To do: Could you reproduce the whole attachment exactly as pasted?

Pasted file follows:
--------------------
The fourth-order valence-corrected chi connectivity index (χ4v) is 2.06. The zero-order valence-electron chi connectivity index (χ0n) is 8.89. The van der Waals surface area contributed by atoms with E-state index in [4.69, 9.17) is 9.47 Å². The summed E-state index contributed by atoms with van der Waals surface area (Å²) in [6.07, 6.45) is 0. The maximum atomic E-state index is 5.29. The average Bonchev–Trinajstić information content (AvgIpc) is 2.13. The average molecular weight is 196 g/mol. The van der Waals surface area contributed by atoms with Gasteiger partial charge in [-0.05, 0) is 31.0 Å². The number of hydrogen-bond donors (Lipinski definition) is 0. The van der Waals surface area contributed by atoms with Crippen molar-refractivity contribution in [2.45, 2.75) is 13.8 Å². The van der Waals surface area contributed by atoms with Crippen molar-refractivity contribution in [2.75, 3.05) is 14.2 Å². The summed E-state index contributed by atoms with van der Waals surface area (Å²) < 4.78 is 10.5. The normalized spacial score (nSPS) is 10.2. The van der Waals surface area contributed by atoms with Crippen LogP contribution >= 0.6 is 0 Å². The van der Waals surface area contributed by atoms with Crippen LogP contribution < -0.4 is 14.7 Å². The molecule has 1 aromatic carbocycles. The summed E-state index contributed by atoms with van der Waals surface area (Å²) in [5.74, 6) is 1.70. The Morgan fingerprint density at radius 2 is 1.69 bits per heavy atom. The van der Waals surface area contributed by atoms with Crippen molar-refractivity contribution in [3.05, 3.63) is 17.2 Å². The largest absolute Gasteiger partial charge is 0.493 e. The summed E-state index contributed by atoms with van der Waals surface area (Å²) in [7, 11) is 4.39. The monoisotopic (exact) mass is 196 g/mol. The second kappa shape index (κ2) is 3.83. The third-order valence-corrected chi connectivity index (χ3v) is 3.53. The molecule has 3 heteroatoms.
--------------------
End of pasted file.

The fourth-order valence-corrected chi connectivity index (χ4v) is 2.06. The zero-order valence-electron chi connectivity index (χ0n) is 8.89. The van der Waals surface area contributed by atoms with E-state index in [4.69, 9.17) is 9.47 Å². The summed E-state index contributed by atoms with van der Waals surface area (Å²) in [6.07, 6.45) is 0. The maximum atomic E-state index is 5.29. The average Bonchev–Trinajstić information content (AvgIpc) is 2.13. The average molecular weight is 196 g/mol. The van der Waals surface area contributed by atoms with Gasteiger partial charge in [-0.05, 0) is 31.0 Å². The number of hydrogen-bond donors (Lipinski definition) is 0. The van der Waals surface area contributed by atoms with Crippen molar-refractivity contribution in [2.45, 2.75) is 13.8 Å². The van der Waals surface area contributed by atoms with Crippen molar-refractivity contribution in [2.75, 3.05) is 14.2 Å². The summed E-state index contributed by atoms with van der Waals surface area (Å²) < 4.78 is 10.5. The normalized spacial score (nSPS) is 10.2. The van der Waals surface area contributed by atoms with Crippen LogP contribution >= 0.6 is 0 Å². The van der Waals surface area contributed by atoms with Crippen LogP contribution < -0.4 is 14.7 Å². The molecule has 1 aromatic carbocycles. The summed E-state index contributed by atoms with van der Waals surface area (Å²) in [5.74, 6) is 1.70. The Morgan fingerprint density at radius 2 is 1.69 bits per heavy atom. The van der Waals surface area contributed by atoms with Crippen molar-refractivity contribution in [3.05, 3.63) is 17.2 Å². The largest absolute Gasteiger partial charge is 0.493 e. The summed E-state index contributed by atoms with van der Waals surface area (Å²) in [7, 11) is 4.39. The monoisotopic (exact) mass is 196 g/mol. The second kappa shape index (κ2) is 3.83. The third-order valence-corrected chi connectivity index (χ3v) is 3.53. The molecule has 3 heteroatoms.